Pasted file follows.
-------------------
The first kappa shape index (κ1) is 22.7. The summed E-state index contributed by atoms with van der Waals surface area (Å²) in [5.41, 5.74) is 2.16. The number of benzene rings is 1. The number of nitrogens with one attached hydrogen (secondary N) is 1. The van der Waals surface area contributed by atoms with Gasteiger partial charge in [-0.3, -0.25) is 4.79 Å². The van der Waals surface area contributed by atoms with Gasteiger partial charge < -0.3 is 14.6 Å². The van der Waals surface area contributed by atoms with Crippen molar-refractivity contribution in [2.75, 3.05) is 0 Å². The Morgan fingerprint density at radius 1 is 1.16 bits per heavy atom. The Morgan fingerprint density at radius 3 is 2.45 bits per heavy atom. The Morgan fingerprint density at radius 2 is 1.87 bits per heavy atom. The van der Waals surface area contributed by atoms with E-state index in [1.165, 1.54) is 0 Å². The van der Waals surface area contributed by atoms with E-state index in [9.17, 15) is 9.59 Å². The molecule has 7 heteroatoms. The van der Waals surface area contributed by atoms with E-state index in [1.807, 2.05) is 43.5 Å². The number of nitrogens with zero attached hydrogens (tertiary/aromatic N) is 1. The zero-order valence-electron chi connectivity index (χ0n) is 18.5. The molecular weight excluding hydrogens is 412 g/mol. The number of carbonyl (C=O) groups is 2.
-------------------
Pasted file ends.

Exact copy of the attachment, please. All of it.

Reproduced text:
The first kappa shape index (κ1) is 22.7. The summed E-state index contributed by atoms with van der Waals surface area (Å²) in [5.41, 5.74) is 2.16. The number of benzene rings is 1. The number of nitrogens with one attached hydrogen (secondary N) is 1. The van der Waals surface area contributed by atoms with Gasteiger partial charge in [-0.3, -0.25) is 4.79 Å². The van der Waals surface area contributed by atoms with Gasteiger partial charge < -0.3 is 14.6 Å². The van der Waals surface area contributed by atoms with Crippen molar-refractivity contribution in [2.75, 3.05) is 0 Å². The Morgan fingerprint density at radius 1 is 1.16 bits per heavy atom. The Morgan fingerprint density at radius 3 is 2.45 bits per heavy atom. The Morgan fingerprint density at radius 2 is 1.87 bits per heavy atom. The van der Waals surface area contributed by atoms with E-state index in [1.165, 1.54) is 0 Å². The van der Waals surface area contributed by atoms with E-state index in [9.17, 15) is 9.59 Å². The molecule has 7 heteroatoms. The van der Waals surface area contributed by atoms with E-state index in [1.807, 2.05) is 43.5 Å². The number of nitrogens with zero attached hydrogens (tertiary/aromatic N) is 1. The zero-order valence-electron chi connectivity index (χ0n) is 18.5. The molecular weight excluding hydrogens is 412 g/mol. The number of carbonyl (C=O) groups is 2.